EU – The “Data Act”: New rules on switching cloud services and IoT data

The EU has recently taken another step towards the implementation of its digital reform agenda by adopting Regulation (EU) 2023/2854 on harmonised rules on fair access to and use of data more commonly known as the Data Act.

Like much of the EU’s new digital package, the name of the instrument does not always clearly explain what it actually does. Here, the Data Act covers four main areas:

  • Cloud providers will have to help their customers switch providers.
  • Providers of Internet of Things devices, and related services, must make data available to users and, potentially, third parties.
  • Unfair terms in standard form business-to-business data licences will not be binding.
  • Public authorities and EU bodies will be given new rights to ask for pseudonymised personal data and non-personal data where they have an exceptional need for that data.

Most of these provisions apply from 12 September 2025 (although some obligations are deferred to a later date). Further details about the EU’s wider package of reform is available in our EU Digital Package Handbook.

Cloud switching

The Data Act contains new obligations on the providers of cloud services to enable their customers to switch to other cloud providers or to take the processing in-house.

These obligations apply to “data processing services”. While this sounds broad, it is defined by reference to digital services that enable ubiquitous and on-demand access to a shared pool of configurable, scalable and elastic computing resources that can be rapidly provisioned with minimal effort. In other words, cloud services.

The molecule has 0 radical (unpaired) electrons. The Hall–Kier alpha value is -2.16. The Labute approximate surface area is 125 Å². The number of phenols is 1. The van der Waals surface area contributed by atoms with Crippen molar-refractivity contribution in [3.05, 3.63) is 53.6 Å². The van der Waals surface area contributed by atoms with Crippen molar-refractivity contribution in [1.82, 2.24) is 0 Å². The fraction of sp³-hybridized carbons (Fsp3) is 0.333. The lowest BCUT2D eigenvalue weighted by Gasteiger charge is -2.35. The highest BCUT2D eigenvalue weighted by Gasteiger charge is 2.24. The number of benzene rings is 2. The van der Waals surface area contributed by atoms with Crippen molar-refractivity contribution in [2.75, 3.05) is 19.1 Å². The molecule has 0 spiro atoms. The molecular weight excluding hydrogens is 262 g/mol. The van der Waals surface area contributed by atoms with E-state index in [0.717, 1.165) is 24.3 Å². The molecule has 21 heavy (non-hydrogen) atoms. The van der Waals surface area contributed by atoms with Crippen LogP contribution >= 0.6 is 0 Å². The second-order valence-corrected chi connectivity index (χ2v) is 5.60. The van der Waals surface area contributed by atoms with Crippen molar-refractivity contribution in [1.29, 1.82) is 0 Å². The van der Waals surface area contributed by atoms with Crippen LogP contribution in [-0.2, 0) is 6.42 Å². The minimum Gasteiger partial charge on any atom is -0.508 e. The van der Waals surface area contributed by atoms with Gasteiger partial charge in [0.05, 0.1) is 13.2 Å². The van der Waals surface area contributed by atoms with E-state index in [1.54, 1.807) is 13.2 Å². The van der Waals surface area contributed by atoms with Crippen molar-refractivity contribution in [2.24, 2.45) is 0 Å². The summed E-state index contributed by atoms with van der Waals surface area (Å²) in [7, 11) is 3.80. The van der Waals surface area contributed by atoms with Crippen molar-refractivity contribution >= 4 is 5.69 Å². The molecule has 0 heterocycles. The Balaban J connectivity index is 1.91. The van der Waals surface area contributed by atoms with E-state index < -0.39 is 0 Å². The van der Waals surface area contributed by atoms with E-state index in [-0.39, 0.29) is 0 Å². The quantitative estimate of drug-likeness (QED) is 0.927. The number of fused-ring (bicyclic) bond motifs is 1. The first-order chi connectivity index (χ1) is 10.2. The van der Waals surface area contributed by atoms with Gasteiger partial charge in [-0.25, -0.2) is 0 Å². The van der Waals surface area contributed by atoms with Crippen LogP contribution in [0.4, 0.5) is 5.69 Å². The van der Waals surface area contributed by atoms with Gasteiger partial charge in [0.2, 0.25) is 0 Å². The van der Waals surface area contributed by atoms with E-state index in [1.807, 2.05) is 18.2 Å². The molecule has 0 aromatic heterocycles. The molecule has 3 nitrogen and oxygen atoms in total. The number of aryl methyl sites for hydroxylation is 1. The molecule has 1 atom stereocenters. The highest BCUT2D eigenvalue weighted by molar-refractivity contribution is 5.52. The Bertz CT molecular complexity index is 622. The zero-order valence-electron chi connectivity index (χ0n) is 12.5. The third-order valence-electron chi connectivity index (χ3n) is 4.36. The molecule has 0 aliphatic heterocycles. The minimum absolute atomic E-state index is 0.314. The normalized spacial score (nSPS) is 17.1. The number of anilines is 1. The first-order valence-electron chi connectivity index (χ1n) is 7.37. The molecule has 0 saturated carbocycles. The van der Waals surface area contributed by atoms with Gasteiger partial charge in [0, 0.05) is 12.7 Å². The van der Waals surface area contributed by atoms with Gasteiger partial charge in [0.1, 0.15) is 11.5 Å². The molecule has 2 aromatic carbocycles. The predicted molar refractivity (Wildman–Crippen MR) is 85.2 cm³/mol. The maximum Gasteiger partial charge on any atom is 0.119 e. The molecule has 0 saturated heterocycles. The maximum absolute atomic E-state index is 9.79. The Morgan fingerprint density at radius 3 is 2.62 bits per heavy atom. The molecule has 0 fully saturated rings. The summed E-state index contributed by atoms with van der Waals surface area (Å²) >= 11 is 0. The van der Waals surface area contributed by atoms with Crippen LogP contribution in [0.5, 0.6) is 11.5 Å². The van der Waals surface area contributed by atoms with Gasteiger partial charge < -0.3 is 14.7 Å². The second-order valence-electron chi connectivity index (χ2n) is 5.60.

However, this is not limited to commodity cloud services. While the definition of data processing services refers to those that can be “rapidly provisioned and released with minimal management effort or service provider interaction” (Article 2(8)), there are specific provisions in Article 31 which make it clear that these obligations also apply to custom-built services that are not offered on a broad, commercial scale.

The providers of cloud services will have the obligations set out below. Importantly, these are all expressed in high level terms – working out how to implement them in practice is unlikely to be straightforward and will likely raise complex technical questions in many cases.

  • Good faith: All parties will be under a general duty to cooperate in good faith to make the switching effective and timely and to ensure the continuity of the relevant service.
  • Contractual commitments: Providers will need to make significant new contractual commitments to facilitate switching. By way of example, this includes that: (a) the customer can trigger the switching process at any time by giving a maximum of two months’ notice; (b) the data must then be ported to a new provider within 30 days (extendable to up to seven months if this is not technically feasible); and (c) the provider must provide an exhaustive specification of all categories of data that can be ported as part of the switching process, including at a minimum all exportable data.